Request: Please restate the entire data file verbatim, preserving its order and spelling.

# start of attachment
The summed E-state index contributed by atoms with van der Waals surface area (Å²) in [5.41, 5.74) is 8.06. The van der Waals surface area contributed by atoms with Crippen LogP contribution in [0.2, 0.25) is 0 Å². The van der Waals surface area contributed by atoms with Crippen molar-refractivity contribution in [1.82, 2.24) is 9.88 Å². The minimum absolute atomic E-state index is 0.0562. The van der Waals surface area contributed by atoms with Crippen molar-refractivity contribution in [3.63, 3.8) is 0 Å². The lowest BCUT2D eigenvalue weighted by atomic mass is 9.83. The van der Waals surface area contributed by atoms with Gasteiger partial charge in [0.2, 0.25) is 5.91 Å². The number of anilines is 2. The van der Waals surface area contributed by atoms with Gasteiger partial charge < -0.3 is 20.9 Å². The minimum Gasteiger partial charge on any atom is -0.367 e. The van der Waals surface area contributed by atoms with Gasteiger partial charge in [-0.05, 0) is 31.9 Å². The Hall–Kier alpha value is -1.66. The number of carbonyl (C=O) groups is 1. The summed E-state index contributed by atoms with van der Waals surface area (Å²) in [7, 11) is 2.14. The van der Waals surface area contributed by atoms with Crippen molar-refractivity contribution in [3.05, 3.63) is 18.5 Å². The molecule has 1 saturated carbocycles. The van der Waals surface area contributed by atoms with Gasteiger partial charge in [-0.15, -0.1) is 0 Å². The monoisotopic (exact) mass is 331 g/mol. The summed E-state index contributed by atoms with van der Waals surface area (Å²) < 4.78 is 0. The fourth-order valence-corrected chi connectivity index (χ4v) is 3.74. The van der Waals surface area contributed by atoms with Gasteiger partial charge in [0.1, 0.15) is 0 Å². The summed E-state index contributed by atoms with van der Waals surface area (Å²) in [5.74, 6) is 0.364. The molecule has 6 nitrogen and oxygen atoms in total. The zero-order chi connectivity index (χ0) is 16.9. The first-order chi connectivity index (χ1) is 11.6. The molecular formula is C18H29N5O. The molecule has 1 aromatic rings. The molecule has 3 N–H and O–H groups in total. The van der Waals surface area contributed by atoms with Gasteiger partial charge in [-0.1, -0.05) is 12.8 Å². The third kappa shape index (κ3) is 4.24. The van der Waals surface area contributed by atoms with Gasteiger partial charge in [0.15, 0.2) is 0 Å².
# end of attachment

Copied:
The summed E-state index contributed by atoms with van der Waals surface area (Å²) in [5.41, 5.74) is 8.06. The van der Waals surface area contributed by atoms with Crippen LogP contribution in [0.2, 0.25) is 0 Å². The van der Waals surface area contributed by atoms with Crippen molar-refractivity contribution in [1.82, 2.24) is 9.88 Å². The minimum absolute atomic E-state index is 0.0562. The van der Waals surface area contributed by atoms with Crippen molar-refractivity contribution in [3.63, 3.8) is 0 Å². The lowest BCUT2D eigenvalue weighted by atomic mass is 9.83. The van der Waals surface area contributed by atoms with Gasteiger partial charge in [0.2, 0.25) is 5.91 Å². The number of anilines is 2. The van der Waals surface area contributed by atoms with Gasteiger partial charge < -0.3 is 20.9 Å². The minimum Gasteiger partial charge on any atom is -0.367 e. The van der Waals surface area contributed by atoms with Gasteiger partial charge in [-0.05, 0) is 31.9 Å². The Hall–Kier alpha value is -1.66. The number of carbonyl (C=O) groups is 1. The summed E-state index contributed by atoms with van der Waals surface area (Å²) in [7, 11) is 2.14. The van der Waals surface area contributed by atoms with Crippen molar-refractivity contribution in [3.05, 3.63) is 18.5 Å². The molecule has 1 saturated carbocycles. The van der Waals surface area contributed by atoms with Gasteiger partial charge in [-0.15, -0.1) is 0 Å². The monoisotopic (exact) mass is 331 g/mol. The summed E-state index contributed by atoms with van der Waals surface area (Å²) < 4.78 is 0. The fourth-order valence-corrected chi connectivity index (χ4v) is 3.74. The van der Waals surface area contributed by atoms with Gasteiger partial charge in [0.1, 0.15) is 0 Å². The summed E-state index contributed by atoms with van der Waals surface area (Å²) in [5.74, 6) is 0.364. The molecule has 6 nitrogen and oxygen atoms in total. The zero-order chi connectivity index (χ0) is 16.9. The first-order chi connectivity index (χ1) is 11.6. The molecular formula is C18H29N5O. The molecule has 1 aromatic rings. The molecule has 3 N–H and O–H groups in total. The van der Waals surface area contributed by atoms with Gasteiger partial charge in [-0.1, -0.05) is 12.8 Å². The third kappa shape index (κ3) is 4.24. The van der Waals surface area contributed by atoms with Gasteiger partial charge in [0.15, 0.2) is 0 Å².